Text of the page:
Market Commentary

Stocks dip on virus curbs and monetary policy direction; Evergrande labelled as default

• Global stocks dipped in the wake of new restrictions aimed at tackling the spread of the Omicron coronavirus variant along with questions about the direction of monetary policy.

• In the US, tech shares led the way down as the technology focused Nasdaq Composite index closed 1.7% lower, hitting a session low just before the bell. Blue-chip S&P 500 index slipped 0.7%, also hitting session lows near the close. The Dow Jones Industrial Average was essentially flat, as many economically sensitive sectors, like industrials and materials, dropped.

• Weekly US jobless numbers released before the opening bell on Thursday were indicative of a tightening labour market, with first-time filings for unemployment benefits falling to 184,000 in the week to 4 December. It was their lowest level since 1969 and only served to underscore how far behind the Federal Reserve was in terms of normalising policy rates.

It comes ahead of tonight’s US inflation data, which could compel the Fed to remove monetary support from markets and the economy more rapidly should full employment seemingly become a reality.

• News about tighter monetary policy from Europe’s central bank didn’t help markets either. In general, higher bond yields — a likely result of less bond-buying by the European Central Bank and Federal Reserve — are a negative for tech company valuations, which are largely based on a particularly long-term stream of expected profits.

• European equities ended the day lower as the UK has moved to implement its plan B Covid-19 restrictions, including guidance to work from home and mandatory mask-wearing for most indoor venues.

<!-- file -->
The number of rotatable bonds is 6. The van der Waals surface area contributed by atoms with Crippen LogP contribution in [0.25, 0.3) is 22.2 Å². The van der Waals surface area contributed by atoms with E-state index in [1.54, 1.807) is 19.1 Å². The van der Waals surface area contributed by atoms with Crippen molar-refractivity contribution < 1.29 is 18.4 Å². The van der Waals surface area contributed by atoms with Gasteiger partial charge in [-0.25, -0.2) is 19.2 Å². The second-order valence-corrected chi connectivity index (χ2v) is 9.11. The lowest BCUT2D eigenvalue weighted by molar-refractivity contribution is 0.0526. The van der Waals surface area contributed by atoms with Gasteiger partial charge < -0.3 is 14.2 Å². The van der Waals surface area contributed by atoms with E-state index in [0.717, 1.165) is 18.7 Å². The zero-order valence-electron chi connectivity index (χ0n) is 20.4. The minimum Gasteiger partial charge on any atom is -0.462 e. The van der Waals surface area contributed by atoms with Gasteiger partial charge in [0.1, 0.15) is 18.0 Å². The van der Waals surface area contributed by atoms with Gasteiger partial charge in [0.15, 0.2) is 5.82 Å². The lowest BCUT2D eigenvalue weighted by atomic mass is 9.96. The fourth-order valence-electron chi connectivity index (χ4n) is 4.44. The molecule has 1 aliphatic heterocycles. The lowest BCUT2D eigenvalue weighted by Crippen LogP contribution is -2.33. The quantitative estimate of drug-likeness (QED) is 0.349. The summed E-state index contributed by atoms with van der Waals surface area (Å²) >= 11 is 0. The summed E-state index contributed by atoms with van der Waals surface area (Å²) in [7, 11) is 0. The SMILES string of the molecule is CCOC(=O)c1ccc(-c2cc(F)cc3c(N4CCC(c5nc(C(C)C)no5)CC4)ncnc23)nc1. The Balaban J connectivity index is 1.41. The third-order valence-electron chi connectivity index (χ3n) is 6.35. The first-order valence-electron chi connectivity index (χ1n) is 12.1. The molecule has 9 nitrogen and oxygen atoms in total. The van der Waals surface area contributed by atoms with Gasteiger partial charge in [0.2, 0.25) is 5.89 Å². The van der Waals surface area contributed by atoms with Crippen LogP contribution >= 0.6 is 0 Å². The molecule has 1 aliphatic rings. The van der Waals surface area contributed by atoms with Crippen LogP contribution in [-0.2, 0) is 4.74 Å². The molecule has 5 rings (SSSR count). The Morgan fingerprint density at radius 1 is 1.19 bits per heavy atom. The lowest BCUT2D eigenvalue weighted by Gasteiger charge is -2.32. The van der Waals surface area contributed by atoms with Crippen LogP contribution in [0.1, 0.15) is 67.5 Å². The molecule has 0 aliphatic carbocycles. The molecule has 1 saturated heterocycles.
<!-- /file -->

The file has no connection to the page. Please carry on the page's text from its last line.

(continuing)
Asian markets were mixed. China’s CSI 300 rose 1.7% after official data showed factory gate inflation slowed in November to 12.9%, from 13.5% the previous month. Hong Kong’s Hang Seng index gained 1.1% as shares of major Chinese tech companies advanced. Shares of Alibaba rose 2.32%, Baidu advanced 1.52%, Meituan added 0.73% and Tencent was up 1.2%.

• Straits Times Index was up 0.41% to 3,142.45 but Tokyo’s Topix fell 0.6% as investors kept an eye on the Omicron variant, which has rattled markets in recent weeks due to its impact on the pace of economic recovery.

Rating agency Fitch on Thursday downgraded Chinese property developer Evergrande’s foreign currency credit ratings to “restricted default”, the latest milestone in a drama likely to end in a massive restructuring. Evergrande had failed to pay two coupons by the end of a grace period on Monday, which could trigger cross defaults on its US$19.2 billion of dollar debt. Fitch also applied the same label to Kaisa. The two firms account for about 15% of outstanding USD bonds sold by Chinese developers.